Discussion relating to the PRR, up to 1968. Visit the PRR Technical & Historical Society for more information.
  by Allen Hazen
I think I asked about this once before, years ago, and didn't get much information in reply, but who knows: maybe somebody has come across something since then, so I'll ask again.
Many years ago -- maybe in the 1970s -- "Trains" magazine had a short article (single two-page spread i.i.r.c.) with a line drawing of a "super GG1" (GG2?): a 7,500 hp enlarged GG-style locomotive. The article said that this was planned for use both east and west of Harrisburgh, had the PRR electrification been extended west. Brief mention was made of an even bigger, 10,000 hp, 4-8+8-4 (2-D+D-2) design.

PRR electrification reached Harrisburgh in 1940. The original intention (and I don't think this was abandoned immediately after Harrisburgh was reached: I believe the PRR at least did cost studies for westward electrification projects after WW II) was to continue electrifying westward, to Altoona and over the mountains to Pittsburgh. The 1938 DD2 could be seen as a "technology demonstrator" for later articulated electric locomotives with 1,250 hp per driving axle.

In the event, the completion of the GG1 fleet left the PRR with as many electric locomotives as it needed for an electrification ending at Harrisburgh (the only later "mass production" electrics, the E-44, were to replace retired P5a, not to expand the total fleet), and dieselization was cheaper aft WW II. (Electrification might, I think, still have been a better LONG TERM option, but the money-short PRR of the late 1940s and 1950s was in no position to make a huge investment that wouldn't pay off for decades to come.)

So: question. Does anybody know more about these projects for very big and very powerful PRR electric locomotives?
  by urr304
I will have to dig up some book, but I believe 'Big Liz' from the late 1910's was actually intent to develop electric traction for over the 'Hill' west of Altoona. Think electrification on N&W, Virginian, Great Northern and Milwaukee Road. Electrification outside of what is now known as the NEC and out to Harrisburg [no 'h'] and with wires on the Port Deposit line and the Columbia line seem to have been enough. They never did wire the Northern Central line up from Baltimore and that was route of Wahington trains to the west and was only dropped as a through route after Hurricane Agnes in 1972.

'BIg Liz' if I recall would pull drawbars/couplers if not handled carefully.

I think that if they had wired up the Middle Division the PRR would have entered bankruptcy in 1940s.
  by CharlieL
Big Liz: https://en.wikipedia.org/wiki/Pennsylva ... _class_FF1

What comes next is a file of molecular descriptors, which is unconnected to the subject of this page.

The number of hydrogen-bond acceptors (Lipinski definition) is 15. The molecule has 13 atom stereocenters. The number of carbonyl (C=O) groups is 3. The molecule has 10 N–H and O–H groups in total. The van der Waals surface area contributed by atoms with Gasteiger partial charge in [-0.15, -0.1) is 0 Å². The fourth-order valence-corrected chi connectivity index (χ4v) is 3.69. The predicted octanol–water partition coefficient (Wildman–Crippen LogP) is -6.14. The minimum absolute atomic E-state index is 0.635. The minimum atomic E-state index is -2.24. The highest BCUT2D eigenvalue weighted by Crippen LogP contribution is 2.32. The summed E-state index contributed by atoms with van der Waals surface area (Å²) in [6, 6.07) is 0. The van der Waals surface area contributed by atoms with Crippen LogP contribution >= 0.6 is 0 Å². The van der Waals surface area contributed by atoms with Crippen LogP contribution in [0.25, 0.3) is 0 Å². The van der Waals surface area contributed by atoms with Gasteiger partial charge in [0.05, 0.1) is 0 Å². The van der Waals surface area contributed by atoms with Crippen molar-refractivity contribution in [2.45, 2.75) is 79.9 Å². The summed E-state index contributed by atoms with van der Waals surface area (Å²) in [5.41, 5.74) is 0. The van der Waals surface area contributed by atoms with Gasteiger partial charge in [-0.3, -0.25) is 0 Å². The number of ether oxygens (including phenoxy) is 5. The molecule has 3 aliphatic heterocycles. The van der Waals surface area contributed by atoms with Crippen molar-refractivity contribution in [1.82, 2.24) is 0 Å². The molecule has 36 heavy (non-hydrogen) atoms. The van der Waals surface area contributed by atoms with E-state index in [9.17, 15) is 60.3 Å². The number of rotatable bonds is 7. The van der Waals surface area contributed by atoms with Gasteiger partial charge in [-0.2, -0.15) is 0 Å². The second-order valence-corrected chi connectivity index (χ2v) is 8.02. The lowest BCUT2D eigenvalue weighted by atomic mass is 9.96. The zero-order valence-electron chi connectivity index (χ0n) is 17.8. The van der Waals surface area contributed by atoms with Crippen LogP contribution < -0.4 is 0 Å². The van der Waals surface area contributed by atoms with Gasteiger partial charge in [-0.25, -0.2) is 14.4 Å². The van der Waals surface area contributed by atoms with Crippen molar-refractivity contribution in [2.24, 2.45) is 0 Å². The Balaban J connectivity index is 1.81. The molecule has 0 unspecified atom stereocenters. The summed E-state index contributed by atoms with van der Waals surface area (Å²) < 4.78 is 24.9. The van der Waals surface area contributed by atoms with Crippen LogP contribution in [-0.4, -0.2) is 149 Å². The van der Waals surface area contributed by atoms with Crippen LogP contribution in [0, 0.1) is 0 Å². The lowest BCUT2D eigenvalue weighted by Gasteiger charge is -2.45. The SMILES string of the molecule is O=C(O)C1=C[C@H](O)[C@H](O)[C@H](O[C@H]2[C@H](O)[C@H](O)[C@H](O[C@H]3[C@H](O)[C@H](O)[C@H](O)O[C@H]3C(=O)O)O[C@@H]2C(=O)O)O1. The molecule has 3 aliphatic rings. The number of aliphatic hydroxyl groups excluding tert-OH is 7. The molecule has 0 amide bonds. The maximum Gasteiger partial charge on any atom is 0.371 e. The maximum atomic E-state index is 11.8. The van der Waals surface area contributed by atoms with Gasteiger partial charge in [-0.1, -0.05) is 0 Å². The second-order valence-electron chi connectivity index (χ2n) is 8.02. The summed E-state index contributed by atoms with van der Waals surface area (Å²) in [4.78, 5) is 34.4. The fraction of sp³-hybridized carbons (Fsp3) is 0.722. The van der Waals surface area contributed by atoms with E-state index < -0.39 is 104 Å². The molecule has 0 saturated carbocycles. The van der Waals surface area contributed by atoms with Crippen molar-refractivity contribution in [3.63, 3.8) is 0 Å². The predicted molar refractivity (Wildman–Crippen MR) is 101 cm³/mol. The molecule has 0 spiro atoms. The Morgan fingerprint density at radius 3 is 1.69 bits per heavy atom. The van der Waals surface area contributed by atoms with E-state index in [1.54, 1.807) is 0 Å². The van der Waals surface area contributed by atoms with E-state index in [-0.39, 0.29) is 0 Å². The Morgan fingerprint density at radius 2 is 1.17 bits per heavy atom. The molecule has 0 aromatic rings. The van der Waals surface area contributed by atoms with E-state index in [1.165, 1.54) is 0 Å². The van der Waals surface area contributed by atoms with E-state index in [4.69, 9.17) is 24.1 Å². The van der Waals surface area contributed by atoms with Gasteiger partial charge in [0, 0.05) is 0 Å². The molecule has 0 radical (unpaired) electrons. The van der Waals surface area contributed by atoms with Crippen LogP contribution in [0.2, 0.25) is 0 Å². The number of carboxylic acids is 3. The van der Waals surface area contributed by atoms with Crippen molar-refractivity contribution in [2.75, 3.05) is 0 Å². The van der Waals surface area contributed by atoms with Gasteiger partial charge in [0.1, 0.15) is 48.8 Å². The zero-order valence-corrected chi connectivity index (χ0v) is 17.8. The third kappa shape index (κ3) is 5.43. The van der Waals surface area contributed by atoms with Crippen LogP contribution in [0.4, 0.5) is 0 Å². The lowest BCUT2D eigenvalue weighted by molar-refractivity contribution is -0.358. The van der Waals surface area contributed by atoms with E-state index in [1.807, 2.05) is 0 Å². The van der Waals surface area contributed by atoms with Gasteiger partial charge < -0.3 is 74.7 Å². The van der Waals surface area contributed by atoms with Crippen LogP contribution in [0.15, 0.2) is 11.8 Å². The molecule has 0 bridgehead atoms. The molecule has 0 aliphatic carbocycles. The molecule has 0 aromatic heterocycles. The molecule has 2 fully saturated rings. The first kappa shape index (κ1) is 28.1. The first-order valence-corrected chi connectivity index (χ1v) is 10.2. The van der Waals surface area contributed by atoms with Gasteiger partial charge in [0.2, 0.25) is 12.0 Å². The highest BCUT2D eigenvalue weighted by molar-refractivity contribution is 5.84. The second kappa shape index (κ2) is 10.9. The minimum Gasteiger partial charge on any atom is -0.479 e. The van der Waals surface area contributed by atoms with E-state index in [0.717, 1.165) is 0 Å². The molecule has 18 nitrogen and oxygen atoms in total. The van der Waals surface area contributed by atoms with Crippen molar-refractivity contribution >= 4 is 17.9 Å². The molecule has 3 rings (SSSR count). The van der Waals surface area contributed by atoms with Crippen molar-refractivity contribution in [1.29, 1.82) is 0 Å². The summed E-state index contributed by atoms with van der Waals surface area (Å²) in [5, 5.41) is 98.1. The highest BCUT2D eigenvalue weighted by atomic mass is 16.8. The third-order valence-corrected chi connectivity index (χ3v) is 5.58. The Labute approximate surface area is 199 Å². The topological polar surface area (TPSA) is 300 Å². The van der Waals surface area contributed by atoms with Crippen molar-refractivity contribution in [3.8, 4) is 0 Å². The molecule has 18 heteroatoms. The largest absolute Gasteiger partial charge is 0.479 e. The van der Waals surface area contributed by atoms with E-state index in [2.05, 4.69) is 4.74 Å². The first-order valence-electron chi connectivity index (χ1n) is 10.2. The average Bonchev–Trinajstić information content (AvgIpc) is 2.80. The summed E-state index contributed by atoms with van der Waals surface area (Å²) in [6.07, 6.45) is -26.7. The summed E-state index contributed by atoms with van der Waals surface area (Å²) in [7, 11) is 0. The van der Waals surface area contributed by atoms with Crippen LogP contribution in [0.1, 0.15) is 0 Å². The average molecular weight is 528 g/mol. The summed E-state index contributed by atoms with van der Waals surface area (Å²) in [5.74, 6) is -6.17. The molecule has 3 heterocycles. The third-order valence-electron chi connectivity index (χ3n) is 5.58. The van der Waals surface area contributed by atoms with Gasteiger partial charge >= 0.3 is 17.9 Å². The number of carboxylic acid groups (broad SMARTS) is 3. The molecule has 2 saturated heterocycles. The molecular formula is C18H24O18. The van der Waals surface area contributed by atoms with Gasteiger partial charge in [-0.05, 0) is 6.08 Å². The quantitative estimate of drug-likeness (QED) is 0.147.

Apparently their plans for electrification went way back before anything was actually wired other than NYC and the tunnels.

Says Big Liz could pull the couplers out of the earlier freight cars with it's 140,000 lbf of pull.
  by Allen Hazen
Big Liz was of an earlier generation of technology: the projects I remembered were from (assuming the DD-2 was a test for their technology) no earlier than 1938.
Big Liz had synchronous AC motors, meaning that the efficient motor speed was dependent on the frequency of the current fed to them. That's fine nowadays: I think modern AC-motored diesels have motors of roughly that type. But to use them effectively you need the solid-state electrical equipment that allows computer-controlled invertors to provide variable frequency AC to the motors. Big Liz, in contrast, could operate efficiently at only two speeds (some way of reconnecting the wires allowed the EFFECT of doubling the frequency). This is obviously undesirable on a mixed traffic railroad (though it might be acceptable on a single-purpose railroad with only one sort of train: something like a dedicated mineral railway on which almost all trains are unit trains from a mining area to a port). So later PRR electric locomotives -- including the famous ones like the P5a and the GG-1, and also the unbuilt types I was curious about -- had very different motor technology.
PRR, from early in the 20th Century to some time after WW II ***wanted*** to electrify the main line out to Pittsburgh. Early on they were optimistic about their chances, so they built Big Liz to experiment with a locomotive suitable to crossing the mountains, even though at that time they only had a small electrified district around Philadelphia to test it in. Later on, it would seem, the PRR's economic position worsened: in the 1930s they were only able to electrify as far as Harrisburg (even using depression-era "stimulus" funding from the feds), though they continued, for a while longer, to have hopes: hence the thinking about a new generation of powerful electrics to succeed the GG-1.